Discovering the Water Cycle
Water - 97% of it is in the world’s oceans. The remainder can be found within the Earth itself, and on the surface in rivers, lakes, and streams. Water goes up. It comes down. Then the cycle repeats. This seemed to be a simple enough topic to teach for someone like me who does not have a science background.
To my surprise, we covered everything the state standards required for my son’s grade in an hour. This even included a simple experiment. My son was clearly dissatisfied with such a cursory glance. So, we spent the next few weeks searching the Internet for resources and traveling to far-off libraries in search of elusive titles. Before I knew it, my simple lesson plan had morphed into a divergent, tangential web of ocean currents, bathyscaphes, and deep sea vents. Our study led us to visit museums and even to joining a local wetland preservation group.
Preserving Horseshoe Crabs
The preservation group is an organization concerned about coastal habitats. My son was particularly interested in the declining population of the horseshoe crab. By talking to environmentalists, he learned that the horseshoe crab plays a key role in the food web. This is because millions of migrating shorebirds depend on horseshoe crab eggs for nourishment, and without these eggs, they would be too weak to complete their journey. Since he was a part of the group, my son had the honor, on a balmy night in early June, of watching the horseshoe crabs briefly come ashore to mate, before returning into the ocean. He was so moved by the plight of these gentle living fossils, that he wrote a letter to the State Legislature urging them to impose a moratorium on horseshoe crab harvesting in our local waters. Together, we organized a class with our homeschool group where we made and sold t-shirts and totes. All of the money we collected was donated to the preservation society and the Nature Conservancy.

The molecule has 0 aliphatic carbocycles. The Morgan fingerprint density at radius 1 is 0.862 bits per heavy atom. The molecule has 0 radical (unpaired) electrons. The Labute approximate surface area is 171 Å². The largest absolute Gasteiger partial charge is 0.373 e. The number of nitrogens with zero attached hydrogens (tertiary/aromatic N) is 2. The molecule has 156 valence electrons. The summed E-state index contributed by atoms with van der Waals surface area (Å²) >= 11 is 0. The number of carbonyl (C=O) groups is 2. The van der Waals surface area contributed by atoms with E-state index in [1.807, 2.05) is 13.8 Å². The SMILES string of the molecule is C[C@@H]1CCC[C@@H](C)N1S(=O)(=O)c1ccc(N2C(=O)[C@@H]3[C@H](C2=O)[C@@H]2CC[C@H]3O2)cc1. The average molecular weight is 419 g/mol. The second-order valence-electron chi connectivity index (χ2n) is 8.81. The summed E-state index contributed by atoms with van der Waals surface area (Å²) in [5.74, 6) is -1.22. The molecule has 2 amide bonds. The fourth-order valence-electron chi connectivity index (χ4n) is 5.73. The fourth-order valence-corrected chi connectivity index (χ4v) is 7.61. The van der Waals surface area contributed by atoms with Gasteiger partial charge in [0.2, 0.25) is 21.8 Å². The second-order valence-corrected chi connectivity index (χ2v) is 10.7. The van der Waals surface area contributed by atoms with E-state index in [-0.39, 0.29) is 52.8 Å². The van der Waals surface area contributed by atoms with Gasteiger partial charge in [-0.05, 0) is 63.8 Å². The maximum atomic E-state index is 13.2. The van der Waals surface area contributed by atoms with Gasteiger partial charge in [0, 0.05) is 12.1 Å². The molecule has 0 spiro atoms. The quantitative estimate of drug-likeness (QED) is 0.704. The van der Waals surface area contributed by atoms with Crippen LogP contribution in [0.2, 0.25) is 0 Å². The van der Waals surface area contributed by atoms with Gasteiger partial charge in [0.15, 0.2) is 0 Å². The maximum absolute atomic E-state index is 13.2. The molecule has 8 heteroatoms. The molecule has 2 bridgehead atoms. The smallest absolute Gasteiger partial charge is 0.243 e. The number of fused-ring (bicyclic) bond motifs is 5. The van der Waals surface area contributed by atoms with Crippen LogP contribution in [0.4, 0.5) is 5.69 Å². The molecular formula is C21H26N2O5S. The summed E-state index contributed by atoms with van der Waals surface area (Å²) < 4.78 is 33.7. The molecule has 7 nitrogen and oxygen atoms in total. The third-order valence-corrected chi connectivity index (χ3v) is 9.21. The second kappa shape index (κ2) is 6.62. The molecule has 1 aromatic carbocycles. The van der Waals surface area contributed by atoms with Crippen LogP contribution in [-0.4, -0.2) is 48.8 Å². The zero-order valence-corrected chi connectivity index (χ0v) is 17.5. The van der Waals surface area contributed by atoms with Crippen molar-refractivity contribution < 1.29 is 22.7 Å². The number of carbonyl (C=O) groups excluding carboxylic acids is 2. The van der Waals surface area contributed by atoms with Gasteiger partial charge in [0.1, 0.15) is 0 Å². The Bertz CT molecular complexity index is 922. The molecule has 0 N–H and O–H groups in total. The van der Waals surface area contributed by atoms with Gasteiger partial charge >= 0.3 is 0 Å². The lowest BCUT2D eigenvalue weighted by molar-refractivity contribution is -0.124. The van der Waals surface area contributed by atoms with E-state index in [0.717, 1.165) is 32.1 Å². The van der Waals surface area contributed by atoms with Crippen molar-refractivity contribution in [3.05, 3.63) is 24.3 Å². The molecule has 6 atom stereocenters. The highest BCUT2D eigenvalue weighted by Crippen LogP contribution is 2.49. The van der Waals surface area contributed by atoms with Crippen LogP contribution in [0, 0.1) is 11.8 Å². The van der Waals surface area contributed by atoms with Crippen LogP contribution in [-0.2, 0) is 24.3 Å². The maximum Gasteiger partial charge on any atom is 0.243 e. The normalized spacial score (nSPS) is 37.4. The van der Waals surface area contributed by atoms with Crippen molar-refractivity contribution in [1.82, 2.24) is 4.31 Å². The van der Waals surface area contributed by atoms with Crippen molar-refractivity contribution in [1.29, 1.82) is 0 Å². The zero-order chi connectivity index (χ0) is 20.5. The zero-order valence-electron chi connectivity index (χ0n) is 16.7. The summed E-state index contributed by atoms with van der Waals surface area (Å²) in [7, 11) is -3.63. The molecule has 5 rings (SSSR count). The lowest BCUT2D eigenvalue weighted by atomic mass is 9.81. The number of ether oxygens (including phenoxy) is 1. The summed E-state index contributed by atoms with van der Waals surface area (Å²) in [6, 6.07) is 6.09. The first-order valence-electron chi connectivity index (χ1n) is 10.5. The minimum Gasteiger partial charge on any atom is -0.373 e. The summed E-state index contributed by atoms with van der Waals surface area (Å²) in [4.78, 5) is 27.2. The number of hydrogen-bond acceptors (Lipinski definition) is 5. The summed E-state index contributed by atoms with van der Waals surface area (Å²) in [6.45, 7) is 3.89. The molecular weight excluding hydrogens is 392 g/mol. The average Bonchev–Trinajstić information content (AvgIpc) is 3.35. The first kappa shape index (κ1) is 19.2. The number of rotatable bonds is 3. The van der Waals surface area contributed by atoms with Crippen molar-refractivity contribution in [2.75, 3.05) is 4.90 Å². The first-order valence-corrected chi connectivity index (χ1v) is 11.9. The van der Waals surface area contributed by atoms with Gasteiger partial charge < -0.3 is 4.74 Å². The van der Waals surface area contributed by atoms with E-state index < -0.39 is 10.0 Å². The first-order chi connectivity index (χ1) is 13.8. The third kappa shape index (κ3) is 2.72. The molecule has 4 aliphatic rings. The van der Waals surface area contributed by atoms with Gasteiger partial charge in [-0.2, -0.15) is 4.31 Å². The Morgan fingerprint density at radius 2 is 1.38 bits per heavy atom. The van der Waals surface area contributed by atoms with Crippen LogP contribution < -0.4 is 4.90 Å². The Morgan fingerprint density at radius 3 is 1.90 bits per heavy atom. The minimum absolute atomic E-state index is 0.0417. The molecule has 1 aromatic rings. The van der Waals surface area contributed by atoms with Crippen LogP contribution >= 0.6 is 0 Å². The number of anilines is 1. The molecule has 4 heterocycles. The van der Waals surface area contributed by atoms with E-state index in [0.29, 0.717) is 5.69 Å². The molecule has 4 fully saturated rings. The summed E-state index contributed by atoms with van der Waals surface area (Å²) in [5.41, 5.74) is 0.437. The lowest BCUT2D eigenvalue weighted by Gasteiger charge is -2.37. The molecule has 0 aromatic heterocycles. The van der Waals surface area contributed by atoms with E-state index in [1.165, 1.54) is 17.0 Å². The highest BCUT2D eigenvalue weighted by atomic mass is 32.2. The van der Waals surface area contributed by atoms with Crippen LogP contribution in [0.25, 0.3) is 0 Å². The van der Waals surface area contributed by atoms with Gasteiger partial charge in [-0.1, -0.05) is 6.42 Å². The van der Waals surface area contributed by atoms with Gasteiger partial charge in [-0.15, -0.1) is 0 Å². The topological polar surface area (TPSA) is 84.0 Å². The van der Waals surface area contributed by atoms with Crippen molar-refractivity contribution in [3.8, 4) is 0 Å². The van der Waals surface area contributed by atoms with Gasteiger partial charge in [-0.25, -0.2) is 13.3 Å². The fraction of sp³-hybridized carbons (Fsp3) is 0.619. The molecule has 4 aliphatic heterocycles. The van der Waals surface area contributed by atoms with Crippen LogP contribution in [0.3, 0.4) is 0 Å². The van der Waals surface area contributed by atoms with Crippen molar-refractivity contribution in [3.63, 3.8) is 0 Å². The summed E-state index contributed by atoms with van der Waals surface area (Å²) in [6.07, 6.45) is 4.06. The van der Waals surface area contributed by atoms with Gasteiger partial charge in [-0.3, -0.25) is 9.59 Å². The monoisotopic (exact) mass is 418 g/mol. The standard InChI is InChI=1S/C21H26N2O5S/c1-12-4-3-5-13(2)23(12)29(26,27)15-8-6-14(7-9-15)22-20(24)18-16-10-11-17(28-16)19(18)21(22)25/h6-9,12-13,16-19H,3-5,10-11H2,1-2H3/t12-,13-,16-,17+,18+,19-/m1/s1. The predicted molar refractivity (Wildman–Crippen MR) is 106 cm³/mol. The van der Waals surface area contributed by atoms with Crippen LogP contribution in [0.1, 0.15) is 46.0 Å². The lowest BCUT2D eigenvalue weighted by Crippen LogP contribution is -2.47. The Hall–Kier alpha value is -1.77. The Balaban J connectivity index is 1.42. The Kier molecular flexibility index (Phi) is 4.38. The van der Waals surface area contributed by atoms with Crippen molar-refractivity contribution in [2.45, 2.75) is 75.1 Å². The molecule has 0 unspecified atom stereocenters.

By the end of two exhausting, but exhilarating months, we’d still only skimmed the surface in regard to studying water. Yet my son knew more about water that I had ever thought possible. And, I knew more about my son than I ever thought possible. Our water cycle study was a rude, but glorious, awakening for me. I will never again underestimate what a child can do in his areas of interest. I realized that when we approach vast topics in the future, I want to be a member of the crew, and let my child skipper the boat. I am thankful that when broad topics are being studied, as homeschoolers, we have the luxury of time on our side. If you want to get started on learning about the water cycle, you may want to use the lessons below to get started.
Water Cycle Lessons:
Students build a water cycle model. They monitor it over a two-week period, noting how water changes state as it moves through the cycle.
This lesson lets children imagine what it would be like to travel alongside a drop of water, as it makes its way through the water cycle.
Young students review basic terms regarding the water cycle, and demonstrate their knowledge both verbally and graphically.
Older students will define key terms and label diagrams associated with the water cycle.